Mold allergy

background

An allergy, or hypersensitivity reaction, occurs when the body's immune system overreacts to a substance that is normally harmless (allergen), such as mold, pollen, animal dander or dust mites. The white blood cells of an allergic individual produce an antibody called immunoglobulin E (IgE), which attaches to the allergen. This triggers the release of histamine and other inflammatory chemicals that cause allergic symptoms, such as runny nose, watery eyes and hives.
Molds are parasitic or saprophytic microscopic fungi that have spores that float in the air like pollen. While there are thousands of different molds, only a few dozen species cause allergic reactions in sensitive people. Fungi known by scientific names including Alternaria, Cladosporium (Hormodendrum), Aspergillus, Penicillium, Helmin thosporium, Epicoccum, Fusarium, Mucor, Rhizopus and Aureobasidium (Pullularia) are the most common molds that cause allergic reactions. An allergic reaction occurs after a sensitive person inhales mold spores that are airborne.
While mold can grow almost anywhere, it is usually found in warm, damp areas, such as the basement or bathroom, as well as outside in the grass, in leaf piles, hay or mulch. Each species of mold thrives in a particular type of environment. Therefore, most mold allergies are not seasonal because different molds grow in different types of weather, and some can live indoors, outdoors or both.
Molds can reproduce sexually or asexually. During asexual reproduction, one parent produces genetically identical offspring. During sexual reproduction, genetic material from two parents is combined to produce offspring. Although molds grow on dead organic matter, they can only be seen with the naked eye when mold colonies (groups of many molds) are present.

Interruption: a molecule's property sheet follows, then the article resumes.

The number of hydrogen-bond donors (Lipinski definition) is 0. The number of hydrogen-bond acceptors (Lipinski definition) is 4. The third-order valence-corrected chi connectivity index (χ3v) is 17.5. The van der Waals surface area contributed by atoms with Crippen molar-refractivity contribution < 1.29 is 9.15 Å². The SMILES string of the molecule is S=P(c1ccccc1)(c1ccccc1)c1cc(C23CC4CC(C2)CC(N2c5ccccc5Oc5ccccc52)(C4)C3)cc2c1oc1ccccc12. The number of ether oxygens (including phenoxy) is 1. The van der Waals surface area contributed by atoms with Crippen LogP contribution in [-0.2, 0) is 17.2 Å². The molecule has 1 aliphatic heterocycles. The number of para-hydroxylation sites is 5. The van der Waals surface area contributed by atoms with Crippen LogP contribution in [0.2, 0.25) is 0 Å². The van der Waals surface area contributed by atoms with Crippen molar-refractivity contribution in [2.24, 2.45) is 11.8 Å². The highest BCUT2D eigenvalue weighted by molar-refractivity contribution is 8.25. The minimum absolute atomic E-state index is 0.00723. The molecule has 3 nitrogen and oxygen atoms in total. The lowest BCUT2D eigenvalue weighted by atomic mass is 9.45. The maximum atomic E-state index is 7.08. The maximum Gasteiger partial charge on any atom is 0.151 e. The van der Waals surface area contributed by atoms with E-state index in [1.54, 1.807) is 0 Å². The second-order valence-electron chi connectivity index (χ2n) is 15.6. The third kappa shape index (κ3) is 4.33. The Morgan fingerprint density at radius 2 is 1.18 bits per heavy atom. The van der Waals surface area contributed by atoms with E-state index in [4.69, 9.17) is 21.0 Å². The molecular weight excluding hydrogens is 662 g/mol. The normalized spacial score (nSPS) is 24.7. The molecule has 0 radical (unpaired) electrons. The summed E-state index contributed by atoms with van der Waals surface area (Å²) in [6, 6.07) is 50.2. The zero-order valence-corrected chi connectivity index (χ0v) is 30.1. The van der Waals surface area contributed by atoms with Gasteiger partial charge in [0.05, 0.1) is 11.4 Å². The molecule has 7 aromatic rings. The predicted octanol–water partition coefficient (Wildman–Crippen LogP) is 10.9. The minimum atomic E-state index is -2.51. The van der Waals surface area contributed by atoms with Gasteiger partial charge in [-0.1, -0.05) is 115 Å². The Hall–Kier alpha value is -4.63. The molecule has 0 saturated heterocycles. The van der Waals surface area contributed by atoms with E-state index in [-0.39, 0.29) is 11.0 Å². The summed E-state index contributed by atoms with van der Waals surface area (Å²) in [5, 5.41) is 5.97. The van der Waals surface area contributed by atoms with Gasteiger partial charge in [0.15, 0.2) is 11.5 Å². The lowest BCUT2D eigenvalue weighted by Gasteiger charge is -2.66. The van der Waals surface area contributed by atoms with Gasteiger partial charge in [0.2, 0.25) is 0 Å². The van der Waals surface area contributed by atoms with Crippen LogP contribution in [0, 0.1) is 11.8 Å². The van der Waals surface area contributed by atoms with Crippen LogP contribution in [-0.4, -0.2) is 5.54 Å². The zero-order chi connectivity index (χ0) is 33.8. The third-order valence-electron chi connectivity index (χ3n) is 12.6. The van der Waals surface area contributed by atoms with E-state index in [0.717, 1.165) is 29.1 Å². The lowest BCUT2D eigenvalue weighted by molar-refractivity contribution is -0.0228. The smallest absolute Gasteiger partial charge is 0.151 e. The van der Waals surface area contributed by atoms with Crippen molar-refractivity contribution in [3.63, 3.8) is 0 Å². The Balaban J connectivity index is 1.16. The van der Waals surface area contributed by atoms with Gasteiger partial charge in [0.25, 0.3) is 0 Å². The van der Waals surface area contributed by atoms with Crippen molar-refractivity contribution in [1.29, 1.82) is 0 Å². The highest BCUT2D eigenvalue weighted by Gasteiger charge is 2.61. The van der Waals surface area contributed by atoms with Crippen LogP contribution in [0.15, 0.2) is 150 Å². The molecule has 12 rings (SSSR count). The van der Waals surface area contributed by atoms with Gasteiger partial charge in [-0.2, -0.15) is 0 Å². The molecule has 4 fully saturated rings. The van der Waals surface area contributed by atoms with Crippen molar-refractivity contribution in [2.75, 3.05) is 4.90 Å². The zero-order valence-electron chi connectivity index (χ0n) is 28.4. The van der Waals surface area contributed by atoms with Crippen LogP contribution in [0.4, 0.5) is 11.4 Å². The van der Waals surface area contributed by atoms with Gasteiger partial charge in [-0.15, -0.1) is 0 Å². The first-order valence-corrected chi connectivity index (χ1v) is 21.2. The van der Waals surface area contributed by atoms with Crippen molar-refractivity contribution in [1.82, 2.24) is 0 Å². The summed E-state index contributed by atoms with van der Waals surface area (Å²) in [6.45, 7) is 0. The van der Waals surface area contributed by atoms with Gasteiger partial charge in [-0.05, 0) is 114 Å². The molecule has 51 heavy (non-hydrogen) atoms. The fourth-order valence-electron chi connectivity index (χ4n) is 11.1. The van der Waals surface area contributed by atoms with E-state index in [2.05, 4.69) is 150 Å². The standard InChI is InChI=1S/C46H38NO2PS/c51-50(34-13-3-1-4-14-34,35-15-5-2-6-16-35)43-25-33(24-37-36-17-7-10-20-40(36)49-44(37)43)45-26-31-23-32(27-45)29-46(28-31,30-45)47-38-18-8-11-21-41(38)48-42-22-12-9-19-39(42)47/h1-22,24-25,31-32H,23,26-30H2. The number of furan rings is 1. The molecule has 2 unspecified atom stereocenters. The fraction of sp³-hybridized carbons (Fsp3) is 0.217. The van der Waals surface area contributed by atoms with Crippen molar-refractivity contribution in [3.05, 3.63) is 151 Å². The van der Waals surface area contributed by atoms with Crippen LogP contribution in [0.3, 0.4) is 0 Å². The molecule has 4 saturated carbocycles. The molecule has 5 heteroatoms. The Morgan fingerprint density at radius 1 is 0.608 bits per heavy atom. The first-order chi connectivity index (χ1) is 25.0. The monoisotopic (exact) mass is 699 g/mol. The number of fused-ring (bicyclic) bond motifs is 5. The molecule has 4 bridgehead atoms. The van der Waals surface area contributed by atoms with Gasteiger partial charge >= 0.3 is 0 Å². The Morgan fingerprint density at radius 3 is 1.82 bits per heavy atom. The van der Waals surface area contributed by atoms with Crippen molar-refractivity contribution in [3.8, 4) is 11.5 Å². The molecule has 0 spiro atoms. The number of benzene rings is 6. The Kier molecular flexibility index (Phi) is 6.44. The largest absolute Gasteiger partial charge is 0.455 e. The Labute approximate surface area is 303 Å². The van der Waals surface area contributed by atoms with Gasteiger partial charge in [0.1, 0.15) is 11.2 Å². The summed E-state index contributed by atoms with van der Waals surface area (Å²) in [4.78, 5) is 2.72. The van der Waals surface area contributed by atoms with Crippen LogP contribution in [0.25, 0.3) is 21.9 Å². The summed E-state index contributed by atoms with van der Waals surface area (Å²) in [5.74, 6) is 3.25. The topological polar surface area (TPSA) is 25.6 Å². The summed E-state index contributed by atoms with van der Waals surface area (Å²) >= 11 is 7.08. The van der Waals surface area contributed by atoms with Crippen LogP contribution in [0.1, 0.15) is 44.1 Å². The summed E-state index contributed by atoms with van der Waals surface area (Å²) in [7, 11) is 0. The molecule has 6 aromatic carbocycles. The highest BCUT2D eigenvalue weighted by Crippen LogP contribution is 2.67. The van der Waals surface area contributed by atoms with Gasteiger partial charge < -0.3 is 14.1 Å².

In early 1970, an increased number of mold-related health issues were reported. Researchers attribute the increase to energy-saving insulation that was used in homes in response to the national energy crisis. The energy-saving insulation unexpectedly caused a dramatic increase in humidity inside those buildings, which led to excessive mold growth.
The exact incidence of mold allergies worldwide remains unknown. However, mold exposure in schoolchildren has become a major health concern of parents in recent years. Moisture-damaged repairs of buildings and close living quarters in inner cities appear to have contributed to an increase in respiratory allergy symptoms related to mold in children. The Centers for Disease Control and Prevention (CDC) estimate that 80% of young children who live in the southern United States and have indoor allergies are allergic to mold spores and/or dust mites.
Allergy treatments depend on the severity of symptoms. Minimizing exposure to mold by properly ventilating damp areas in the home, regularly changing air conditioning and furnace filters and closing windows at night, may help prevent or reduce allergy symptoms. Commonly used allergy medications include antihistamines, nasal sprays, decongestants, leukotriene inhibitors and allergen immunotherapy (allergy shots). Patients who have allergic asthma that is triggered by mold may benefit from inhaled corticosteroids or bronchodilators.

Related Terms

Allergen, allergic, allergic asthma, allergic reaction, allergic response, allergy, allergy shots, anaphylactic shock, anaphylaxis, antibodies, antibody, antigen, asthma, bronchodilators, corticosteroid nasal sprays, corticosteroids, cromolyn sodium nasal sprays, fungi, fungus, immune, decongestant, dehumidifier, immune defense system, epinephrine, HEPA, high-efficiency particulate air, histamine, hypersensitive, hypersensitivity, hypersensitivity reaction, Ig, IgE, immune-mediated, immune response, immune system, immunoglobulin, immunoglobulin E, immunotherapy, inflammation, inflammatory response, nasal sprays, oil gland, parasite, parasitic, RAST®, sensitization, sensitized, skin test.